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Crohn's Disease

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Anatomy of the Gastrointestinal System

The digestive system, is also called the gastrointestinal, or GI, system.

The GI system: After food is chewed and swallowed, it travels through the esophagus to the stomach. There it is partly broken down and then sent to the small intestine, also known as the small bowel. The word "small" refers to the diameter of the small intestine, which is narrower than that of the large bowel. Actually the small intestine is the longest segment of the digestive system -- about 20 feet. The small intestine continues breaking down the food and absorbs most of the nutrients. The small bowel joins the colon in the right lower abdomen.

The colon (also called the large bowel or large intestine) is a muscular tube about 5 feet long. The large intestine consists of the colon and the rectum. The colon is the first 4 to 5 feet of the large intestine, and the rectum is the last 4 to 5 inches of the large intestine. The part of the colon that joins to the rectum is the sigmoid colon. The colon continues to absorb water and mineral nutrients from the food matter and serves as a storage place for waste matter. The waste matter left after this process is feces and goes into the rectum, and from there it passes out of the body through the anus.(2)

Inflammatory Bowel Disease
Inflammatory bowel disease falls under two main headings: Crohn's disease, which can occur anywhere along the entire GI tract, and ulcerative colitis, which occurs only in the colon (large intestine). Inflammatory bowel disease is a condition in which the innner lining of the GI tract becomes inflamed, leading to ulcers and bleeding. The colon is most often the site of this inflammation. Patients with inflammatory bowel disease have symptoms that include diarrhea, abdominal pain, infections, and bleeding.
Location of Crohn's Disease
The inflammation of Crohn's disease is nearly always found in the ileocecal region. The ileocecal region consists of the last few inches of the small intestine (the ileum), which moves digesting food to the beginning portion of the large intestine (the cecum). Crohn's disease, however, can occur anywhere along the digestive tract.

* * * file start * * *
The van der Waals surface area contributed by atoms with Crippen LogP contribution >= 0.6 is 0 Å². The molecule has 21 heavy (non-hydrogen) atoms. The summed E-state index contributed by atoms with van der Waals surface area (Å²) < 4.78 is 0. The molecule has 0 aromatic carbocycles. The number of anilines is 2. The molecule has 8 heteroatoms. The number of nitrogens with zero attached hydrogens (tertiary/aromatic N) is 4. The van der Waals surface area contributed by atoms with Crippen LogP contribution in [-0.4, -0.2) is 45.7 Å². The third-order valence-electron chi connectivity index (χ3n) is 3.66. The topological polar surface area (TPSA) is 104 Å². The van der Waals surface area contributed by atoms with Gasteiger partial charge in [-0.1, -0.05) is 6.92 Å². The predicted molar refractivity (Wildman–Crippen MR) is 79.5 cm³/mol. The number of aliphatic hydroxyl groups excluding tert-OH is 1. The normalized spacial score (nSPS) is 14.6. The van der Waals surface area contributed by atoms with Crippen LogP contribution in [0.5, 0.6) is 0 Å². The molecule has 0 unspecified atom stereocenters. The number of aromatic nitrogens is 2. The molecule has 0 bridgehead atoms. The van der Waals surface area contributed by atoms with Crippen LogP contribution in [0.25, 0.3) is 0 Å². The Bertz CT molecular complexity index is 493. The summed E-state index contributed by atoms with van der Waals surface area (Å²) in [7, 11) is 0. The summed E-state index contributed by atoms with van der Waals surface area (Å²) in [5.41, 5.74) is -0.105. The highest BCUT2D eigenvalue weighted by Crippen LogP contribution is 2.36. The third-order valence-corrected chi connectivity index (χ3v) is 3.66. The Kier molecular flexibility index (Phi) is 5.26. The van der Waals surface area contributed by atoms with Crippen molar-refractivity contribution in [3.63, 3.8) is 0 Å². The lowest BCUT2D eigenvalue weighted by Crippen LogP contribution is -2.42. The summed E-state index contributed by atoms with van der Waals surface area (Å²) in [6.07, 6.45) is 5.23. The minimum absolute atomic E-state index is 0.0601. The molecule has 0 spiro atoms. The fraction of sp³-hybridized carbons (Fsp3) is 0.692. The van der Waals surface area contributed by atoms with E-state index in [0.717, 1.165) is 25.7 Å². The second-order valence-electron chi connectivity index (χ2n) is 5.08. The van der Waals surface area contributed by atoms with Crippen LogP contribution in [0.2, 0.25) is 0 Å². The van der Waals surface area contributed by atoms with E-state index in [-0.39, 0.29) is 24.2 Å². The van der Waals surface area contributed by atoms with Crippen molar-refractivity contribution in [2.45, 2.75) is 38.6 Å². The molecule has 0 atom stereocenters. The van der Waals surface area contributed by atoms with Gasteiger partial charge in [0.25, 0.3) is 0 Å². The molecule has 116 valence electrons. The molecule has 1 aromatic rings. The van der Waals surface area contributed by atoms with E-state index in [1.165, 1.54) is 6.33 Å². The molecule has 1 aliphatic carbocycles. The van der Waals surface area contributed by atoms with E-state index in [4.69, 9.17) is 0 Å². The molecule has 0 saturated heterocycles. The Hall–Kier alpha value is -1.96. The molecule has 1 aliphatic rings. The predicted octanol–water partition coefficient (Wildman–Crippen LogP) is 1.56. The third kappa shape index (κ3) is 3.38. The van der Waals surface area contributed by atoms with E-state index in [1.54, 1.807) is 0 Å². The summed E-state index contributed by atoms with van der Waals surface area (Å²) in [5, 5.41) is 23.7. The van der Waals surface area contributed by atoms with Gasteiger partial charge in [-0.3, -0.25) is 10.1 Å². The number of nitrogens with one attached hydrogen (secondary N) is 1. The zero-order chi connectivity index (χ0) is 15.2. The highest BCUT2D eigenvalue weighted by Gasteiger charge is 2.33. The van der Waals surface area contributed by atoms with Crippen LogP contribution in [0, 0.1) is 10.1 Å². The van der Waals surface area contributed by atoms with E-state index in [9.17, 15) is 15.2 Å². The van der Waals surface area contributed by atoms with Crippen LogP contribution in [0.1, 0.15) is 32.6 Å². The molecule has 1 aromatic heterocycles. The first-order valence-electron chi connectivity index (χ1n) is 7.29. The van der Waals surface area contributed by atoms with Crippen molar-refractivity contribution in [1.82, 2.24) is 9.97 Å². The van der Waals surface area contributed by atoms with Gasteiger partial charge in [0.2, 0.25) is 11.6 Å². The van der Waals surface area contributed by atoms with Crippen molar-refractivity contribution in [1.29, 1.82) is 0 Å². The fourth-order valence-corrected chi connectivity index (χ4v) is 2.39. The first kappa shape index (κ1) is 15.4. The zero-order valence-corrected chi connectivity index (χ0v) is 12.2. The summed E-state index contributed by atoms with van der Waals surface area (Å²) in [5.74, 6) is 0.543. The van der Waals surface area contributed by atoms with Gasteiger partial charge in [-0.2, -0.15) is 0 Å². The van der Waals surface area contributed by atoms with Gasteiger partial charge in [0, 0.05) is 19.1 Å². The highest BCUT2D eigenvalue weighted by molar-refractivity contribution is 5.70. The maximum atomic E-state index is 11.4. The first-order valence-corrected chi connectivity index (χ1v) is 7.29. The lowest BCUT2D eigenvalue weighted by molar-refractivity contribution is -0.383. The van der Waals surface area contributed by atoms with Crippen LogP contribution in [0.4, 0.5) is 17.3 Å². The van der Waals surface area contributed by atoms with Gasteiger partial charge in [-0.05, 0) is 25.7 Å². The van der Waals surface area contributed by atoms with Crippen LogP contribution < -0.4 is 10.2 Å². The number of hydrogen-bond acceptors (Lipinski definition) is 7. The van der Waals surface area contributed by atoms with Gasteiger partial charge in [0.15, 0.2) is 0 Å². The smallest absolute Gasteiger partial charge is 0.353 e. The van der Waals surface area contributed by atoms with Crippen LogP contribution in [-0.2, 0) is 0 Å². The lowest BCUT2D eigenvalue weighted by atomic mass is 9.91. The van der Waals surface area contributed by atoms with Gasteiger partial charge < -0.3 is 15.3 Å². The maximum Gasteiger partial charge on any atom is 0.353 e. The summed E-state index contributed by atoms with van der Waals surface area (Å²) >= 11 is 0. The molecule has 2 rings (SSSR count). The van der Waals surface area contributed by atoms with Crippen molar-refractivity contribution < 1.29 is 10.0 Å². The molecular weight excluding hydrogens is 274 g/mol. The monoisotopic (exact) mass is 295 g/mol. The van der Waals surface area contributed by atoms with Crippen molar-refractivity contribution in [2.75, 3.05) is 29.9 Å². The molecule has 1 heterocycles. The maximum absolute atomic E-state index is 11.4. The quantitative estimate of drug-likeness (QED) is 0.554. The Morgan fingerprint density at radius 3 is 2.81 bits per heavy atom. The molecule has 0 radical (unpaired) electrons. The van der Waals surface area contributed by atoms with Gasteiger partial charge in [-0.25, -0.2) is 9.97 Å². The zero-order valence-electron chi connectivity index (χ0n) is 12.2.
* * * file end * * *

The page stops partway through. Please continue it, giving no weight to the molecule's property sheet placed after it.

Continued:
Patient Education Handout

Crohn's Disease a 9-page educational handout from the Crohn's and Colitis Foundation of America
Living with Crohn's Disease a 12-page educational brochure from the Crohn's and Colitis Foundation of America
Crohn's Disease & Ulcerative Colitis: A Guide for Teenagers and Children a 12-page brochure (PDF) from the Crohn's and Colitis Foundation of America
Crohn's Disease & Ulcerative Colitis: A Guide for Parents a 20-page brochure (PDF) from the Crohn's and Colitis Foundation of America
A Guide for Teachers and other School Personnel an 8-page brochure (PDF) from the Crohn's and Colitis Foundation of America
More Educational Brochures for Crohn's Disease and Ulcerative Colitis
Clinical Trials on Crohn's Disease A service of the U.S. National Institute of Health
Support Groups in Pinellas County, Florida
Crohn's and Colitis Support Group
7pm, First Tuesday of every month, Morton Plant Hospital, 300 Pinellas Street, Clearwater
Call (727) 723-2207
Educational Video Tutorials
Crohn's Disease from Medline Plus, a service of the Nat'l Library of Medicine and the Nat'l Institute of Health
Internet References for Crohn's Disease

Crohn's Disease from the National Digestive Diseases Information Clearinghouse
What People with Inflammatory Bowel Disease Need to Know about Osteoporosis
from the National Institute of Arthritis and Musculoskeletal and Skin Disease
Measles Vaccine and Inflammatory Bowel Disease from the Center for Disease Control (CDC)
Genes and Disease
Inflammatory Bowel Disease from the Nemours Foundation
Crohn's Disease Resource Center at
American Society of Colon and Rectal Surgeons

--Written by N Thompson, ARNP May 2007

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